Cheng: Musing on Memes
Let's consider online humor seriously.
As an incoming freshman, I don’t know a lot about Dartmouth. I’ve browsed Dartmouth’s official website, scoured admissions brochures and even went the extra mile to meet with some alumni in my area. But impressions can’t substitute for actual experiences. I’ve accepted that until Dartmouth Outing Club First-Year Trips, I’ll be an outsider looking in.
Luckily for me, however, my Facebook news feed gave me a brief respite from fake news to introduce me to a page that many among us may be familiar with: Dartmouth’s very own meme page, titled “Dartmouth Memes for Cold AF Teens.” Completely casual and at least sometimes funny, this repository of humorous takes on student life at Dartmouth is interesting to say the least.
The beauty of DMFCAFT is in its spontaneous growth, born from the initiative of the student body. It encourages the entirely unfiltered and amusing presentation of ideas and opinions that are often overlooked by formal publishing institutions including The Dartmouth itself. In its own way, it is a virtual simulation, albeit limited, of the actual Dartmouth community, allowing for broad mutual engagement on an individual level.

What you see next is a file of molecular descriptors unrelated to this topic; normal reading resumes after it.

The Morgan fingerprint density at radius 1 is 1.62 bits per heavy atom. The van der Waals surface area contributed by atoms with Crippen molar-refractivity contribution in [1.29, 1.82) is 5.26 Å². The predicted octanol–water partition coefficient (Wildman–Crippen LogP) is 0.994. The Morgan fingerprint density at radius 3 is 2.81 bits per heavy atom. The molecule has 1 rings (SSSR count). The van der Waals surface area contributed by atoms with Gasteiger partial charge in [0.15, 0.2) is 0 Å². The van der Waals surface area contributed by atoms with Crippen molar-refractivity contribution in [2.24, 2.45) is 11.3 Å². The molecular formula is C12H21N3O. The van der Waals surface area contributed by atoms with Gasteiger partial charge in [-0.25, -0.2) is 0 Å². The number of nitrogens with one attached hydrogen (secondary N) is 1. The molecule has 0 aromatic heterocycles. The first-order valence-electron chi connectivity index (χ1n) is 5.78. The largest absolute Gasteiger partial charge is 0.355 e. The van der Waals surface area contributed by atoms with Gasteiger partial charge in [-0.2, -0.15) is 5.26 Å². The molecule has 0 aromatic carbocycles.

It’s startling to witness the contrast between President Hanlon’s official statements on one website and the irreverent depictions of him on another. While the meme page may have been intended to create a comedic sense of camaraderie on campus, it also offers a unique and unprecedented window into the thoughts of Dartmouth students. It is one that has been grossly undervalued with regards to engagement with incoming students.
Personally, I’ve found it a relief to witness ordinary people sharing their real-time reactions to the latest events on campus. This sort of transparency into student life complements the social media outreach initiatives from the Admissions Office. An advance screening of the daily culture of Dartmouth can only better prepare incoming students for a seamless integration into the school’s tight-knit community. More than that, it can even encourage alumni to stay up-to-date and involved with current events at the school.
The meme page fad that has swept colleges across the nation has begun to change Dartmouth’s outreach dynamic with its past, present and future students. Crucially, it provides an easy and socially acceptable forum for members of the community to interact, even without having met one another. Moving forward, all members of the Dartmouth community should — and will embrace similarly open online platforms as another facet of campus life.